Behind the corpse in the reservoir, behind the ghost on the links,
Behind the lady who dances and the man who madly drinks,
Under the look of fatigue, the attack of migraine and the sigh
There is always another story, there is more than meets the eye.
W.H. Auden, "At Last the Secret is Out"
James E. Starrs, author of A Voice for the Dead, with coauthor Katherine Ramsland, quotes Auden's poem very appropriately. Starrs is a lawyer and forensic investigator. A Voice for the Dead is his story of the search for the truth in a number of historic cases. Did Alfred G. Packer actually kill and eat his fellow prospectors in Colorado in 1874? Who really shot Huey Long in the Louisiana State Capitol on Sept. 8, 1935? What really happened to Frank Olson, the CIA agent who fell thirteen stories to his death? Who is buried in Jesse James' grave? Was Mary Sullivan the last victim of Albert DeSalvo, the self-proclaimed Boston Strangler?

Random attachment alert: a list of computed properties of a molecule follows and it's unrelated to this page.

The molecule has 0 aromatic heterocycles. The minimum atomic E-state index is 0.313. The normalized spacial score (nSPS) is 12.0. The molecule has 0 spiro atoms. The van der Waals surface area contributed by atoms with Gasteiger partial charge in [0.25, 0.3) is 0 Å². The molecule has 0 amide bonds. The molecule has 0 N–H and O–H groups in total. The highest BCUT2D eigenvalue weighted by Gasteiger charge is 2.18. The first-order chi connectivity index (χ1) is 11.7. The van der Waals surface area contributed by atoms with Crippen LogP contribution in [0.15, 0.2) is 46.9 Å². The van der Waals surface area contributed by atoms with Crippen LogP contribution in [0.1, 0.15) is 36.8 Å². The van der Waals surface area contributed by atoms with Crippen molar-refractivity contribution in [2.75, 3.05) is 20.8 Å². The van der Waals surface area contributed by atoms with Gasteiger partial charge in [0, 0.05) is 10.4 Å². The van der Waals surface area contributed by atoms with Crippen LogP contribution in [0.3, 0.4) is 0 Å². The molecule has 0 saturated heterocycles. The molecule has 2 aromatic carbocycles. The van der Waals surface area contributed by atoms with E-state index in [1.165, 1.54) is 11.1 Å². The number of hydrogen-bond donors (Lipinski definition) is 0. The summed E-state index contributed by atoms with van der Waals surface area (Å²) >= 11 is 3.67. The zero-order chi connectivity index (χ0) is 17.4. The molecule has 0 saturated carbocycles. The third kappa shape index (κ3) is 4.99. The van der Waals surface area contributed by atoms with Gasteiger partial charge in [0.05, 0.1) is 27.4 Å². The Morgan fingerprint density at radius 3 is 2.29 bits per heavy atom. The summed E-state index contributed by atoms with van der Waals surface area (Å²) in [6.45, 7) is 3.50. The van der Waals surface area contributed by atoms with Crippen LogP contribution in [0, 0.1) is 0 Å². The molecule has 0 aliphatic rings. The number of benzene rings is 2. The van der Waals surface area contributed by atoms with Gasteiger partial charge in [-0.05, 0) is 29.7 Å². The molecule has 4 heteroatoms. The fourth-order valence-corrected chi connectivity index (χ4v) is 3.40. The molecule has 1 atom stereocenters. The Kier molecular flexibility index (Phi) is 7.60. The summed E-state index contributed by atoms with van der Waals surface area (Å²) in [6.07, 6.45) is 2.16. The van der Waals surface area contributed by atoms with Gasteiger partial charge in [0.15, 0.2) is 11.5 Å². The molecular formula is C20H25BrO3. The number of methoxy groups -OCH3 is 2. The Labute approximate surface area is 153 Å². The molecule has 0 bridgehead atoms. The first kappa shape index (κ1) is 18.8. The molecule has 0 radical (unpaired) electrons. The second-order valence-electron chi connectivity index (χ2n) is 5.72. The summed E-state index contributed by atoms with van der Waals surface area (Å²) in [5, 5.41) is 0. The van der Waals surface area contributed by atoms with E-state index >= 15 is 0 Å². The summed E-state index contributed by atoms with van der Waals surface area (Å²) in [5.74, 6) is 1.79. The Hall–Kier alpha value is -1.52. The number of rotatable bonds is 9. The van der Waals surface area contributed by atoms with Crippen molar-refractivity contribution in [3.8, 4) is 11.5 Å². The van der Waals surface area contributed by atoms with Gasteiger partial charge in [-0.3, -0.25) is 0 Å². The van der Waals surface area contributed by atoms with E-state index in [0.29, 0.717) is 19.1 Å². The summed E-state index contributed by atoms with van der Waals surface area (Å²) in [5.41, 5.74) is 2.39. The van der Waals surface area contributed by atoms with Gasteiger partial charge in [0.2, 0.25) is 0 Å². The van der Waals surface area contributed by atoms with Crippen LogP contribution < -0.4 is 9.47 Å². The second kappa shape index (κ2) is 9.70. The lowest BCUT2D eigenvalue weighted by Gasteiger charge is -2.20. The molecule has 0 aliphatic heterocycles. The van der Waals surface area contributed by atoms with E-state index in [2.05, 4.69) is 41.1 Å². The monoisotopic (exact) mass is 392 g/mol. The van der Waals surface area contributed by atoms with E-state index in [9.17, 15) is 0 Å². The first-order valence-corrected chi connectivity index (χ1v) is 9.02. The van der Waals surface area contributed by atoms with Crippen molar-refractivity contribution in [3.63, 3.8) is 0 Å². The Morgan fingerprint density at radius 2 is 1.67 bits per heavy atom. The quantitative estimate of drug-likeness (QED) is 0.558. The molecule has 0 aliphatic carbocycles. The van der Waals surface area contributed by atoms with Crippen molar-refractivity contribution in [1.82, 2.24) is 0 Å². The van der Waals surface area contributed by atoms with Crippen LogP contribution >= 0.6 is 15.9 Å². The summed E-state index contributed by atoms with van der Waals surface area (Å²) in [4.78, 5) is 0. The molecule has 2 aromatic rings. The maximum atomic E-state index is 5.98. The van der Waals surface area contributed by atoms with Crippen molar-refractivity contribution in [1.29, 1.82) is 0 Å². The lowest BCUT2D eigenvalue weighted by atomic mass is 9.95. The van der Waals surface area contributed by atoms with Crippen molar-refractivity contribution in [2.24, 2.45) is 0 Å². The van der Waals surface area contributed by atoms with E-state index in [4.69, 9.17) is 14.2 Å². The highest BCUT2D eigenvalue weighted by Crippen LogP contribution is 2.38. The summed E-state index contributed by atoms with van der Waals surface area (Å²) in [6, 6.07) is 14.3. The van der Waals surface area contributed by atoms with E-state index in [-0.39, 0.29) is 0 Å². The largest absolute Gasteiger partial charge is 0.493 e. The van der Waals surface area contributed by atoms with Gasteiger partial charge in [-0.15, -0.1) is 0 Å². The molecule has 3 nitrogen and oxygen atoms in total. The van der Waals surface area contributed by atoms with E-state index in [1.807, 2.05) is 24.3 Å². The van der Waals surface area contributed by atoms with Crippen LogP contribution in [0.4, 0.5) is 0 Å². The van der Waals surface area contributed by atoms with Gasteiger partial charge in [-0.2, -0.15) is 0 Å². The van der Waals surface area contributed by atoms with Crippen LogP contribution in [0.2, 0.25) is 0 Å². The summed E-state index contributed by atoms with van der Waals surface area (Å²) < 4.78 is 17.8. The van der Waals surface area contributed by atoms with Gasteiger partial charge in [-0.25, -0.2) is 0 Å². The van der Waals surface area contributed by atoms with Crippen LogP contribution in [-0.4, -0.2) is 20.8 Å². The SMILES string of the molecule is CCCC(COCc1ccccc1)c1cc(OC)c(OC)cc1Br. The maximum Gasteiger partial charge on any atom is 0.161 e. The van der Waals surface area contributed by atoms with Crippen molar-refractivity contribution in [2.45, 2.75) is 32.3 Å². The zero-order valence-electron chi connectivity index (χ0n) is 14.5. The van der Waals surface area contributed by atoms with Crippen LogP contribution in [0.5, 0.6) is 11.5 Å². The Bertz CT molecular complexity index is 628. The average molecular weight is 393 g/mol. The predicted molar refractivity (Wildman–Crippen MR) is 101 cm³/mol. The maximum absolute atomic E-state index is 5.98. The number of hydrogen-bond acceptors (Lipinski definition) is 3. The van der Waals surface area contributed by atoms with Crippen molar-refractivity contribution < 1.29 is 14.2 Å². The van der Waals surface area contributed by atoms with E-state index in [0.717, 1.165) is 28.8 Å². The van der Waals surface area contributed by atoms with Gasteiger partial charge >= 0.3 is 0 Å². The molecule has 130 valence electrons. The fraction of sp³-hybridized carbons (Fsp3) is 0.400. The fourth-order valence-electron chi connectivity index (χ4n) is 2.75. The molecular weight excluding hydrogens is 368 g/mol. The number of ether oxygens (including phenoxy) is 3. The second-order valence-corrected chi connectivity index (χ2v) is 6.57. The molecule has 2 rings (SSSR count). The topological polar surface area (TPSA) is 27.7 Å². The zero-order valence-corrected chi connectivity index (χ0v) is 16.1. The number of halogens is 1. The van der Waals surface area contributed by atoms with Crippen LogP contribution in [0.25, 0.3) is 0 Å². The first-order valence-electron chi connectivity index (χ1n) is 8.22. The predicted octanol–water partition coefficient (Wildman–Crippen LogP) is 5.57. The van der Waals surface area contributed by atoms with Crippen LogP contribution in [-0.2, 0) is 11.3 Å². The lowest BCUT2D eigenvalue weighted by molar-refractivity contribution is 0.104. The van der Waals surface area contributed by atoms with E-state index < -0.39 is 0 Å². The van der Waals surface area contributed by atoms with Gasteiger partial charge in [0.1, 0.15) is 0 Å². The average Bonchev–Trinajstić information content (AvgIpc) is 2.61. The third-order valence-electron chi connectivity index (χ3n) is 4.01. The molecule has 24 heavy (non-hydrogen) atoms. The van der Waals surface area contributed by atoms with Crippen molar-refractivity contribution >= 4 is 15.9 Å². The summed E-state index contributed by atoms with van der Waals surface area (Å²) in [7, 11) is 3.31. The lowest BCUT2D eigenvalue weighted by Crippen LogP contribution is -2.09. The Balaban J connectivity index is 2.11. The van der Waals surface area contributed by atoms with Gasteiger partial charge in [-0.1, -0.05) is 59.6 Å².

At times this book is difficult to read with its medical and forensic vocabulary, but Starrs' search for truth is always fascinating if you're interested in history or cold cases. When the book is finished, the biggest regret is that Starr has not been able to search for the truth behind Lizzie Borden or Meriwether Lewis.